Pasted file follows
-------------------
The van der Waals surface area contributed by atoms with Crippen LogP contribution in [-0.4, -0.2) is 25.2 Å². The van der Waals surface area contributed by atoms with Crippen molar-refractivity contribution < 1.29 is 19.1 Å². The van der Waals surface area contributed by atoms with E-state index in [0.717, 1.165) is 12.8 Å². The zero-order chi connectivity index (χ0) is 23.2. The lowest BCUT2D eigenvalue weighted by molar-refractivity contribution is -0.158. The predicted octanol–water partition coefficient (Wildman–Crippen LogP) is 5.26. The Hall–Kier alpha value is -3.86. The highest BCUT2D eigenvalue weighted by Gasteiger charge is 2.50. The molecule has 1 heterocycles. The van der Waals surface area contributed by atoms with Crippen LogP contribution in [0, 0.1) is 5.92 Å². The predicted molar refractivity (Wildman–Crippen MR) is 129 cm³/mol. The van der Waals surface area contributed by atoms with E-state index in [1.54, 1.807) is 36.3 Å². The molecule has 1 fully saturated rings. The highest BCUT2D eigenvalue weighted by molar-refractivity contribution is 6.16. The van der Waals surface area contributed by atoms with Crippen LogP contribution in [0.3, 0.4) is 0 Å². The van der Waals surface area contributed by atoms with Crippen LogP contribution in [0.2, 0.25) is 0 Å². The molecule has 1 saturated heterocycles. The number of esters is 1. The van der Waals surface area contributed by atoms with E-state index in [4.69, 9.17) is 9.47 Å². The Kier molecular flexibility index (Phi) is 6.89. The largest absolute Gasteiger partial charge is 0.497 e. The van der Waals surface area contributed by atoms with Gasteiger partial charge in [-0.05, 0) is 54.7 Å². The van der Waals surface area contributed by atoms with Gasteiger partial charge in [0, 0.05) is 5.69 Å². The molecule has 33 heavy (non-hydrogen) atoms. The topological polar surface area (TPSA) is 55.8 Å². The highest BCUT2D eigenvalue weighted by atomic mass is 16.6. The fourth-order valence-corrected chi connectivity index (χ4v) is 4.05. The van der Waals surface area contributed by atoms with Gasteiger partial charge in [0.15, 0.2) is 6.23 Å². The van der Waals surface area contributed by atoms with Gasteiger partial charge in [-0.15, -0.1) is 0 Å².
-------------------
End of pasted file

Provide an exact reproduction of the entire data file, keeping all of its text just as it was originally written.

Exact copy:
The van der Waals surface area contributed by atoms with Crippen LogP contribution in [-0.4, -0.2) is 25.2 Å². The van der Waals surface area contributed by atoms with Crippen molar-refractivity contribution < 1.29 is 19.1 Å². The van der Waals surface area contributed by atoms with E-state index in [0.717, 1.165) is 12.8 Å². The zero-order chi connectivity index (χ0) is 23.2. The lowest BCUT2D eigenvalue weighted by molar-refractivity contribution is -0.158. The predicted octanol–water partition coefficient (Wildman–Crippen LogP) is 5.26. The Hall–Kier alpha value is -3.86. The highest BCUT2D eigenvalue weighted by Gasteiger charge is 2.50. The molecule has 1 heterocycles. The van der Waals surface area contributed by atoms with Crippen LogP contribution in [0, 0.1) is 5.92 Å². The predicted molar refractivity (Wildman–Crippen MR) is 129 cm³/mol. The van der Waals surface area contributed by atoms with E-state index in [1.54, 1.807) is 36.3 Å². The molecule has 1 fully saturated rings. The highest BCUT2D eigenvalue weighted by molar-refractivity contribution is 6.16. The van der Waals surface area contributed by atoms with Crippen LogP contribution in [0.3, 0.4) is 0 Å². The van der Waals surface area contributed by atoms with Crippen LogP contribution in [0.2, 0.25) is 0 Å². The molecule has 1 saturated heterocycles. The number of esters is 1. The van der Waals surface area contributed by atoms with E-state index in [4.69, 9.17) is 9.47 Å². The Kier molecular flexibility index (Phi) is 6.89. The largest absolute Gasteiger partial charge is 0.497 e. The van der Waals surface area contributed by atoms with Gasteiger partial charge in [-0.05, 0) is 54.7 Å². The van der Waals surface area contributed by atoms with Gasteiger partial charge in [0, 0.05) is 5.69 Å². The molecule has 33 heavy (non-hydrogen) atoms. The topological polar surface area (TPSA) is 55.8 Å². The highest BCUT2D eigenvalue weighted by atomic mass is 16.6. The fourth-order valence-corrected chi connectivity index (χ4v) is 4.05. The van der Waals surface area contributed by atoms with Gasteiger partial charge in [0.15, 0.2) is 6.23 Å². The van der Waals surface area contributed by atoms with Gasteiger partial charge in [-0.15, -0.1) is 0 Å².